From ancient byways to modern highways, glimpses of faith are everywhere...

Friday, August 21, 2015

Storks: Folklore and facts

Storks   (Painting by Jozef Chelmonski)
Reuters recently reported that storks at the Bronx Zoo became surrogate parents.

An association between storks and parenthood has long been emphasized.  Amelia Glynn explains that “in many cultures, storks represent fertility, springtime and good luck.”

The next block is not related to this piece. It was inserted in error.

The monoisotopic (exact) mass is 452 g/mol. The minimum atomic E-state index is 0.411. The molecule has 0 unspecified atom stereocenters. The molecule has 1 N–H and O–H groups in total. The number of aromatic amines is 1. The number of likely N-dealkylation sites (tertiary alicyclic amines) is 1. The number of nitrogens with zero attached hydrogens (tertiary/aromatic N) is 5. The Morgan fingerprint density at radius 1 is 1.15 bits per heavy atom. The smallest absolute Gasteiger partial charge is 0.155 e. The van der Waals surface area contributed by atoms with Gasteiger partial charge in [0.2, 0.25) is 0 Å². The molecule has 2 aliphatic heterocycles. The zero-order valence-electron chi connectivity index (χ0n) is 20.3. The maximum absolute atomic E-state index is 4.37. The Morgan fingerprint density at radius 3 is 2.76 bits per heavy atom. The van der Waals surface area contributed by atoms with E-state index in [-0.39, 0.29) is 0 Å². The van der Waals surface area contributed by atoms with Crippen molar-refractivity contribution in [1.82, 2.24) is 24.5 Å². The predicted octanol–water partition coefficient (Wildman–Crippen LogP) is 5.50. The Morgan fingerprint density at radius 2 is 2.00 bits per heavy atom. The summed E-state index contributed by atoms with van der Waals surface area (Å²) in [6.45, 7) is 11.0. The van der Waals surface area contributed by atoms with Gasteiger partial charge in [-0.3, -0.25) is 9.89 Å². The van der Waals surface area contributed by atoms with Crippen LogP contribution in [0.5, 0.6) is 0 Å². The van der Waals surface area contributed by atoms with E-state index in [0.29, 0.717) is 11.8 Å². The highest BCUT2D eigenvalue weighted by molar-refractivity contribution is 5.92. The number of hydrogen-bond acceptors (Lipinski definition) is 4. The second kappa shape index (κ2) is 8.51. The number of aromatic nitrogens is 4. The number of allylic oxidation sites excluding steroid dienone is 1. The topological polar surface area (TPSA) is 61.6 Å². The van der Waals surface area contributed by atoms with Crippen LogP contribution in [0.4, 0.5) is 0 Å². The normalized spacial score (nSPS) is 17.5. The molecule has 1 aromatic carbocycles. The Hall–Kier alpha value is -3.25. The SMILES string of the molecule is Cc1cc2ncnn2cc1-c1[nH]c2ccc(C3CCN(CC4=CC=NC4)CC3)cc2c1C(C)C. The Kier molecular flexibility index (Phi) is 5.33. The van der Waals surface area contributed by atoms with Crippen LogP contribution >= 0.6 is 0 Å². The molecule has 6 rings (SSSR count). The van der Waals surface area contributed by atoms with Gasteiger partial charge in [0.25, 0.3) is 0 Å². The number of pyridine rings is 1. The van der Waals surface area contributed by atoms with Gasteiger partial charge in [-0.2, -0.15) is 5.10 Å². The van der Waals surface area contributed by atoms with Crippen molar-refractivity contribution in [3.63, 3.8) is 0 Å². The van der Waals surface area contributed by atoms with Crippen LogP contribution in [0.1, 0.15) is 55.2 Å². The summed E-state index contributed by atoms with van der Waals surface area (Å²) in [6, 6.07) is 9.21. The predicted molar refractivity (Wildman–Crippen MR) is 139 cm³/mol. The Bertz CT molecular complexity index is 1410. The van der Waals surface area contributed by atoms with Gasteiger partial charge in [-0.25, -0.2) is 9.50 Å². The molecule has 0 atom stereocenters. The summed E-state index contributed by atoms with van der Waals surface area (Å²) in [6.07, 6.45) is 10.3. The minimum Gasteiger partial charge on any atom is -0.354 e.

In ancient Rome, a stork nest on the roof meant that Venus was pledging her eternal love to those residents.  It has also been viewed as a good omen for homes in the Netherlands.

Adult storks tend to be really good parents to their young.  Glynn writes that they “continue to feed and care for their offspring long after they can fly.”

Parenting associations work both ways when it comes to stork folklore.  Because the ancient Greeks believed that young storks care for their parents, they named an elder-care law pelargonia, after the Greek word pelargos (meaning “stork”).


Copyright August 21, 2015 by Linda Van Slyke   All Rights Reserved

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